This is my third visit to the problematic area of sound-spelling relationships in English. As before, I'm going to try to show that the link between a written vowel and its sounds, though not perfect, is far from arbitrary. Our students can learn at the very least to make an educated guess about the pronunciation of a written word, and an educated guess about the spelling of a word they hear. I know that we do a lot of the former in class, but very little of the latter. As a language learner, I find it really useful to mentally visualise the written form of a word I hear.
Today, boy oh boy, it's O! The Big O!
This time, we're going to start modelling the pure sound. Adrian Underhill seems to favour this, rather than practicing syllables, words or phrases, at least at lower levels. I've tried this method out in class, and it does focus attention marvellously.
So, here we go. Today we're only going to contrast two sounds:
ɒ - lock, bottle, song
əʊ - show, coat, phone
Practice this yourself first if you don't feel very comfortable with pronunciation. ;)
Make sure your students get it spot on. If you think you can get away with it, do it Silent Way style - you can mime or wave your arms around, but not a sound. This forces your students to find the sounds themselves. Search for Adrian Underhill on youTube to see a couple of extracts of him presenting sounds.
Make it clear that əʊ is a diphthong. In other words it's a sound that starts in one position and glides towards another. Note that if you're uncomfortable about finding the schwa yourself, don't hesitate to use the Standard American version ɔʊ. I've given Roy Orbison the American version below.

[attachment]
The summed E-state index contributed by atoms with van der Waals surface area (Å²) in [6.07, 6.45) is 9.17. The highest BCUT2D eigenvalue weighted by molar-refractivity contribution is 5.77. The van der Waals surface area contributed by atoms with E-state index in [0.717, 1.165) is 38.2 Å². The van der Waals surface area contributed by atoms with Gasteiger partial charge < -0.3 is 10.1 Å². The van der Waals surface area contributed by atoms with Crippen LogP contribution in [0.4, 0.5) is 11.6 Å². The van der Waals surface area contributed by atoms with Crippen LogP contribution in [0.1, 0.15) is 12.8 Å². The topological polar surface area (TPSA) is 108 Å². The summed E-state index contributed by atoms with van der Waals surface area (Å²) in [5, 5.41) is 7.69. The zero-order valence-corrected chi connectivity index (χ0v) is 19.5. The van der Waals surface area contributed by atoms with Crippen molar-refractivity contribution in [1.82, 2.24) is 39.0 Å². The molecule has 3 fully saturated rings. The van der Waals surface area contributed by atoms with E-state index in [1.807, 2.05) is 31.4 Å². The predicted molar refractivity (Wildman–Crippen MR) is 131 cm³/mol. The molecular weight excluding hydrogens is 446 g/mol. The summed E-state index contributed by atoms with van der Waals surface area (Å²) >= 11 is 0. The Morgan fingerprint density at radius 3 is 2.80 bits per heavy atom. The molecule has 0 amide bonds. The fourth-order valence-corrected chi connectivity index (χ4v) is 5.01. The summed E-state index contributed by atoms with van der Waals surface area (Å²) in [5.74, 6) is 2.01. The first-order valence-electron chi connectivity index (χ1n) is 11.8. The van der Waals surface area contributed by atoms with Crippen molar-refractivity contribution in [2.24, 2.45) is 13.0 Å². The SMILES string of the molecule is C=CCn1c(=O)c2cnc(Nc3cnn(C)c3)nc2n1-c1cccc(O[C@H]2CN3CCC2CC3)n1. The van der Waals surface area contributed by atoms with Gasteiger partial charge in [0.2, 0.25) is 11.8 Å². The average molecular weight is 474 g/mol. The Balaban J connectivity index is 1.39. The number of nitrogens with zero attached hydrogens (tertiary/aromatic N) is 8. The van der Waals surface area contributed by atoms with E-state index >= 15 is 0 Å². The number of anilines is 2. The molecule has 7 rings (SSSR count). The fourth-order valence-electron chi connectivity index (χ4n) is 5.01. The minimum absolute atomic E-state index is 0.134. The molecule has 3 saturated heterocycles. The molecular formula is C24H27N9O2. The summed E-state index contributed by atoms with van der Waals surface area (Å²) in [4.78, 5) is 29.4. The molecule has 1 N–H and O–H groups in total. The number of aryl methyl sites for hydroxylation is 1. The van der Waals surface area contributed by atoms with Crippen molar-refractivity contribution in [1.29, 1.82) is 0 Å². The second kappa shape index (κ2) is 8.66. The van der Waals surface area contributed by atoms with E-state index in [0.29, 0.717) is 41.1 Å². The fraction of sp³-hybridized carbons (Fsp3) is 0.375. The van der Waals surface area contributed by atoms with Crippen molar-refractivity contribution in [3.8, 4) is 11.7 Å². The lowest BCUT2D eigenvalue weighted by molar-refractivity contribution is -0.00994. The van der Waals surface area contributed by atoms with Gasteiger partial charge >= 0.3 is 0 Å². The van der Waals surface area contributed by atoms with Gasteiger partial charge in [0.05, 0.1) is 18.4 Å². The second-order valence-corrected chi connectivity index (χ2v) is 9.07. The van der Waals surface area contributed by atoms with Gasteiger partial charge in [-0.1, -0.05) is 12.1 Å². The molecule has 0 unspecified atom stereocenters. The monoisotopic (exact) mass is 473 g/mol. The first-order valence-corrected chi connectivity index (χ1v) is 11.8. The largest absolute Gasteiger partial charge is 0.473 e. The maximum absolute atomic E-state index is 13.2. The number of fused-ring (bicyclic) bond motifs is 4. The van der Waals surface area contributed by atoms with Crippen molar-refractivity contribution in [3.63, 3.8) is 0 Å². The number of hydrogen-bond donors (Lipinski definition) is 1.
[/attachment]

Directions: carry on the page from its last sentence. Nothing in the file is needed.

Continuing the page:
And that's the hard bit done!
|ɔʊ prɪti: wʊmən!!!!!!!|
Now that they can make a really good approximation of the sound, they'll find it easy to relate to the IPA symbols. I like to get my students practising drawing huge versions of them on the board or leftover paper.
Now write up a few transcriptions like these:
fəʊn rəʊz bəʊt lɒk sɒŋ pɒt
Ask the students (maybe in pairs) to decide what they sound like. (Ask them not to worry about the meaning at this stage.) Elicit their versions and model/correct if you really have to. Remember you can still do it Silent Wayly.
Now do they recognise any of them?
You can give them some clues:
transport on water; a flower; something musical; a common gadget; something to keep a door closed; a container for cooking.
Please note that I write up one or two IPA transcriptions on the board in pretty much every class, and model them, so my students will already have a minimal familiarity with IPA symbols. Simply doing this exercise I've shown here in isolation will have less impact if you don't follow up with tiny regular doses of IPA.
Oh! A footnote. This is Adrian Underhill doing his other thing...